The Chapparel is the latest in a line of thoroughbred designs which now conforms with the new 2 x 2 Pattern Aerobatic rules. Apart from the clean aerodynamic and well balanced lines, the aim of this design is to achieve the lightest weight structure to achieve the highest power to weight ratio possible. Indeed with an OS 140, as used on the prototype, the Chapparel's effortless and unlimited vertical climb on half throttle is astounding. You can literally hang the model on its prop then apply full power and rocket up vertically again. Of course the pattern schedule will require a more disciplined approach to flying.
Building the Model
The model has balsa skinned foam core wings and tail feathers. The fuselage is built up from balsa, foam, plywood and fibreglass. Selection of the lightest weight materials is essential.
Cut the wing panels out of white foam blocks. Before the wings are skinned with balsa you will need to prepare them with cut outs for the wing rods, servo bay, wheel well, retract undercarriage braces, plus reinforcement with carbon ribbon strips. For further weight saving I drilled holes out of the wing cores evenly spaced out over the entire span.
The ply undercarriage bracing needs to be interlocked and epoxied into the wing panels with the wing retaining tube in place. This needs to be set up with the wing panels upside down on the building board with the centre section lifted up for dihedral. (See plan diagram.)
Finally, skin the wing, add leading edge, aileron spars, wing tip blocks and root ribs. Sand to shape.
Cut out ailerons, temporarily install aileron servo. Fit hinges to aileron and control linkages.
Cut out the tail surfaces from foam blocks. Cut out channels for the tailplane rods and make up square tubes out of balsa. Set up carefully for 0 degrees dihedral.
Skin the panels, leading edge and tips, then cut out elevator and rudder. Add spars, then hinges to the control surfaces.
The sides are cut from 1.5mm balsa sheet, reinforced with balsa doublers and 3mm sq. balsa longerons and bracing. The central fuselage is a box section with a cut out foam turtle deck on top and carved out balsa block on the bottom rear. Accurate alignment is very important for this type of model.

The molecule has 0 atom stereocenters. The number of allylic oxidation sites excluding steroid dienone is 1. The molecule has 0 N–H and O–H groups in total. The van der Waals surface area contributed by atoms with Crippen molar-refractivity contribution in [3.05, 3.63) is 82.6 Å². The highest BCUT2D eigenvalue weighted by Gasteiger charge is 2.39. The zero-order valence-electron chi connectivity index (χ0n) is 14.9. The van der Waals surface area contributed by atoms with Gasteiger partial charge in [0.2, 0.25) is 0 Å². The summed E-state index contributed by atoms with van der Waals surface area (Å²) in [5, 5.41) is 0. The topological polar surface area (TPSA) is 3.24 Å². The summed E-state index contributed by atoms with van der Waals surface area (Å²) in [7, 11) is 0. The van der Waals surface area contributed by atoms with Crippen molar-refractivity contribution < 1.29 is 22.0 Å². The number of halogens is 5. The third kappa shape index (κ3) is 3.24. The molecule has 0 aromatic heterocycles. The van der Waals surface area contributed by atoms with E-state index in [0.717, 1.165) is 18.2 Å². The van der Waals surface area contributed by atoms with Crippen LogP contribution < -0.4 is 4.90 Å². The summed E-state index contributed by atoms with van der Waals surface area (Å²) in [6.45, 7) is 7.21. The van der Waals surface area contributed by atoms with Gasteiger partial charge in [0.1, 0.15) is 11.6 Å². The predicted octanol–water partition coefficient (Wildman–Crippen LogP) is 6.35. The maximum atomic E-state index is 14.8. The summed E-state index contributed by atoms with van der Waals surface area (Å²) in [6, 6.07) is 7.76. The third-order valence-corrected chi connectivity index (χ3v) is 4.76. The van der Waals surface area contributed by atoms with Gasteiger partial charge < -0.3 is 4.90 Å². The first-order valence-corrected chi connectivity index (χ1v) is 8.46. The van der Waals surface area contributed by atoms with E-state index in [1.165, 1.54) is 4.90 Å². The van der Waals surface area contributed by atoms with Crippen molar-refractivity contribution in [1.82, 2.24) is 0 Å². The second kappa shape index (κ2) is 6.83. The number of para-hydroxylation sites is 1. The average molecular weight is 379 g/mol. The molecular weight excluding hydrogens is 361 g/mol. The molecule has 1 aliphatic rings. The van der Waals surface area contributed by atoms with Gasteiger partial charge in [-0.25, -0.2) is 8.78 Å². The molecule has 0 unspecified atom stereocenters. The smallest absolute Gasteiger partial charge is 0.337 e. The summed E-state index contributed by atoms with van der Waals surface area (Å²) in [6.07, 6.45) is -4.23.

The only ply components are the engine mounting plate, firewall and root ribs, which are cut out and fitted appropriately.
The fin and tailplane section are glued into the rear fuselage and blended in.
The canopy and underside pan can be shaped from balsa block, however a lightweight fibreglass canopy and pan are available from the designer Adrian Hopgood (Phone (03) 5248 1195).
Covering and Finishing
The surfaces of the model were coated with dope and talc and sanded smooth until all the wood grain was filled. It was then covered with tissue and dope.
Automotive primer was then sprayed over, smoothed with fine wet and dry paper. The model was then painted with automotive acrylic paints. The canopy was also painted.
The radio gear, engine, fuel tank and undercarriage were then installed. By careful positioning of radio gear the model was balanced to correct CG position without addition of lead.
Flying the Model
It is difficult to describe the flying characteristics of a pattern model apart from saying that the Chapparel does it all with ease. It flies gracefully and very smoothly throughout all manoeuvres.
As mentioned in the introduction, the high power to weight ratio produces a phenomenal climb rate therefore pilots will need to take it easy on the throttle to keep the aerobatics within a reasonable flight envelope.
Overall the Chapparel is magic to fly and modellers can expect to take out many competition wins or placing's with this model.
SPECIFICATIONS Chapparel IV
Type: 2 x 2 Pattern Aerobatic Model
Chapparel IV plans are available from:
Plan No. 669
To return to Airbornes
This page was last modified on the 4 May 1999